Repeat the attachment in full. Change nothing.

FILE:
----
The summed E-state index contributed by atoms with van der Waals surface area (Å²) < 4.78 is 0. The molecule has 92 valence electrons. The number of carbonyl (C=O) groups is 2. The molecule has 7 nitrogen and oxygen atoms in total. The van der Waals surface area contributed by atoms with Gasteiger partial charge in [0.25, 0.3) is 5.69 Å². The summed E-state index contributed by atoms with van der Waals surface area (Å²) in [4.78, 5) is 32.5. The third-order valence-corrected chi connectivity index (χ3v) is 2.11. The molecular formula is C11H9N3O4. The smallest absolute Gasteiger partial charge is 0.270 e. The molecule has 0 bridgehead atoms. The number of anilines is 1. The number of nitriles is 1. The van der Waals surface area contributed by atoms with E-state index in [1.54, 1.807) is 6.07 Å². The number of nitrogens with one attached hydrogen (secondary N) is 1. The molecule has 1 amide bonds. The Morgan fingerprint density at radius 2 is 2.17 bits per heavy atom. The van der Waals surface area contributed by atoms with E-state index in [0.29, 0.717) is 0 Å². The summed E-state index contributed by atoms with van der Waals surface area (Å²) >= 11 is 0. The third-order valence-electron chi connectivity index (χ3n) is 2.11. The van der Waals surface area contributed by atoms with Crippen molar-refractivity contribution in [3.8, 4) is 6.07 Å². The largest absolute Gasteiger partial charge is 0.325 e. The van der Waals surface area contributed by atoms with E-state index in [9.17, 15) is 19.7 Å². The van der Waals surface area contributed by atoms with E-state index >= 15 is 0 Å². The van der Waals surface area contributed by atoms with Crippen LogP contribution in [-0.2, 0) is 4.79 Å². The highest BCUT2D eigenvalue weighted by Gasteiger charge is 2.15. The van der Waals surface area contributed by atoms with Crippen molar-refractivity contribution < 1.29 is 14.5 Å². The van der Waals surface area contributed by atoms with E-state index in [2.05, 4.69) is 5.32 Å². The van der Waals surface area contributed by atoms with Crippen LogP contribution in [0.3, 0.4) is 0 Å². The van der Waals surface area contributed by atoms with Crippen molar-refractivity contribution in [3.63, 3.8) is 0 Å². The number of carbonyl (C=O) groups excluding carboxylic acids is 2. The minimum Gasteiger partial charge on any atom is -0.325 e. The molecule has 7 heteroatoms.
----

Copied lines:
The summed E-state index contributed by atoms with van der Waals surface area (Å²) < 4.78 is 0. The molecule has 92 valence electrons. The number of carbonyl (C=O) groups is 2. The molecule has 7 nitrogen and oxygen atoms in total. The van der Waals surface area contributed by atoms with Gasteiger partial charge in [0.25, 0.3) is 5.69 Å². The summed E-state index contributed by atoms with van der Waals surface area (Å²) in [4.78, 5) is 32.5. The third-order valence-corrected chi connectivity index (χ3v) is 2.11. The molecular formula is C11H9N3O4. The smallest absolute Gasteiger partial charge is 0.270 e. The molecule has 0 bridgehead atoms. The number of anilines is 1. The number of nitriles is 1. The van der Waals surface area contributed by atoms with E-state index in [1.54, 1.807) is 6.07 Å². The number of nitrogens with one attached hydrogen (secondary N) is 1. The molecule has 1 amide bonds. The Morgan fingerprint density at radius 2 is 2.17 bits per heavy atom. The van der Waals surface area contributed by atoms with E-state index in [0.29, 0.717) is 0 Å². The summed E-state index contributed by atoms with van der Waals surface area (Å²) >= 11 is 0. The third-order valence-electron chi connectivity index (χ3n) is 2.11. The van der Waals surface area contributed by atoms with Crippen molar-refractivity contribution in [3.8, 4) is 6.07 Å². The largest absolute Gasteiger partial charge is 0.325 e. The van der Waals surface area contributed by atoms with E-state index in [9.17, 15) is 19.7 Å². The van der Waals surface area contributed by atoms with E-state index >= 15 is 0 Å². The van der Waals surface area contributed by atoms with Crippen LogP contribution in [-0.2, 0) is 4.79 Å². The highest BCUT2D eigenvalue weighted by Gasteiger charge is 2.15. The van der Waals surface area contributed by atoms with Crippen molar-refractivity contribution < 1.29 is 14.5 Å². The van der Waals surface area contributed by atoms with E-state index in [2.05, 4.69) is 5.32 Å². The van der Waals surface area contributed by atoms with Crippen LogP contribution in [0.3, 0.4) is 0 Å². The van der Waals surface area contributed by atoms with Crippen molar-refractivity contribution in [3.63, 3.8) is 0 Å². The number of carbonyl (C=O) groups excluding carboxylic acids is 2. The minimum Gasteiger partial charge on any atom is -0.325 e. The molecule has 7 heteroatoms.